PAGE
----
Furthermore, various map types (specular, gloss, etc.) were distributed over RGB channels, meaning that if you were working on these maps, you needed to combine them one by one, save, re-tag, and refresh the engine. Additionally, these maps didn't adhere to any of the industry-standard workflows, such as specular/gloss or metalness.

This process was burdensome, and it presented another opportunity for automation. I developed a texture compiler that could automate the process of saving, tagging, and refreshing textures in the Diesel engine.

This tool proved invaluable to our artists, who could now work with separate images for specular, gloss, and reflection textures. The compiler would merge these textures in specific channels, save, re-tag, and refresh the engine—all of this was done automatically, freeing our artists to concentrate on actual design work.

The texture compiler also featured a 'watch mode,' which would automatically update the engine via socket connection whenever output textures were saved.

This feature facilitated seamless work in Substance Painter, Designer, Photoshop, or any other tool, with the engine assets automatically updating each time we saved the textures.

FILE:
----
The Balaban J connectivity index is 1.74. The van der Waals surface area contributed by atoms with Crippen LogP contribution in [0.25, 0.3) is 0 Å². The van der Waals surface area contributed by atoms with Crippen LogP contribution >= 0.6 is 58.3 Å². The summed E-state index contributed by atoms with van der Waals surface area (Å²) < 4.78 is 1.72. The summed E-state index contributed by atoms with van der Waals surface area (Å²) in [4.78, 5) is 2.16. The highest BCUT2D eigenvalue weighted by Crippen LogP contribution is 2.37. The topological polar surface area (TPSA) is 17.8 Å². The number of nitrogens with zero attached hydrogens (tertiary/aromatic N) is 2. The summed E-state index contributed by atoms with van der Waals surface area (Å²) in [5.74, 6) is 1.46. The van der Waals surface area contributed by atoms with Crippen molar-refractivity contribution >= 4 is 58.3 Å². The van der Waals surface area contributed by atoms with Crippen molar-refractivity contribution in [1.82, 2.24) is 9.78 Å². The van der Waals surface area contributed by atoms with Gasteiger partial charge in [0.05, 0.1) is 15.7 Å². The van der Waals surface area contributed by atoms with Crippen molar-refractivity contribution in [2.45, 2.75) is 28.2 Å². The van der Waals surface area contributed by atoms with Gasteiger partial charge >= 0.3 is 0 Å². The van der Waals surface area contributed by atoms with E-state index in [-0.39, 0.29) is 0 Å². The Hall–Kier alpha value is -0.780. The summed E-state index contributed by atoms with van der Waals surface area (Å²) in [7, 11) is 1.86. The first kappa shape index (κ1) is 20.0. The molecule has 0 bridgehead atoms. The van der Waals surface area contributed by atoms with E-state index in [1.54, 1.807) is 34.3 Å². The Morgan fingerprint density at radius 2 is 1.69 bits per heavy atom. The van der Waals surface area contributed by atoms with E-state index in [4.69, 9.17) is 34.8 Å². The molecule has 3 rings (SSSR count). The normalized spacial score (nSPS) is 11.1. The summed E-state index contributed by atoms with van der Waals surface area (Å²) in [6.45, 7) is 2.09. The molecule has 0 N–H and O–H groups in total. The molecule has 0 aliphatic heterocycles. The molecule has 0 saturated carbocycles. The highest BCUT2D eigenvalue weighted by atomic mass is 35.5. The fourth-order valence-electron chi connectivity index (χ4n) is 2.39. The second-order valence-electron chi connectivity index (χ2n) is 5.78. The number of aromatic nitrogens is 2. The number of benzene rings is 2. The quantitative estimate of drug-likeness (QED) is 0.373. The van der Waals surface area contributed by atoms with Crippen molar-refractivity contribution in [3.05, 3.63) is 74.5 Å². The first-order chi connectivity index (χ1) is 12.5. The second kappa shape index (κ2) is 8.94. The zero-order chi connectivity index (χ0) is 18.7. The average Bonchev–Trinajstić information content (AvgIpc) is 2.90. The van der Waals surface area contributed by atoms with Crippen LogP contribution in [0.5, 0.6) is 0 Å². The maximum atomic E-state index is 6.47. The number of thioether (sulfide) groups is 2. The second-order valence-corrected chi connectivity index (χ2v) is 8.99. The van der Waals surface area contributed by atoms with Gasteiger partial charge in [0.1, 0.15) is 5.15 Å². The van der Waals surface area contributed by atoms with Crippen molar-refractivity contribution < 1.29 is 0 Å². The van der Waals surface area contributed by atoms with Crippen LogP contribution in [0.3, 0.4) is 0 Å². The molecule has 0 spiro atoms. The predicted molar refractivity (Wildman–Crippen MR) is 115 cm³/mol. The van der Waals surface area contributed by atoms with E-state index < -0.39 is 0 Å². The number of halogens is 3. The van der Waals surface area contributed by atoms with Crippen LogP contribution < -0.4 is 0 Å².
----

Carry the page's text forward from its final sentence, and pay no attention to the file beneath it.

This was a game-changer that significantly accelerated our production speed.



The compiler was developed in Python, with PyQT employed for the user interface. I also designed a custom PyQT skin/qss that emulated Modo's visual aesthetic, ensuring that the texture compiler seamlessly integrated with the primary 3D tool we used.

The compiler offered both manual and fully automatic recompiling modes. Additionally, I implemented a 'watch mode', allowing users to monitor selected presets or all presets, essentially providing a 'set it and forget it' experience.


The compiler operated on the principle of texture presets. Within each preset, textures were organized into distinct sets.

The compiler differentiated texture sets by examining names; when multiple textures shared a name but differed in type, they were recognized as unique sets.

Moreover, texture types were automatically identified based on their suffix, with the appropriate properties then applied.

The compiler also had the capability to combine textures like specular, glossiness, and other effects into the correct RGB channels for specific texture types.

Work Less, Be Smart

Developing these tools was a fulfilling experience. By leveraging Python and PYQT, I was able to create tools that significantly improved our production process and overall art pipeline.

It was deeply satisfying to see these tools reduce manual tasks, enabling our artists to focus more on their craft.

When you provide artists with efficient tools, it clears the path for more uninhibited creativity.

This experience reinforced my values of smart work and the importance of having technology that complements, rather than hinders, artistic expression.

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.. and now that you've scrolled down here, maybe I can invite you to explore other sections of this site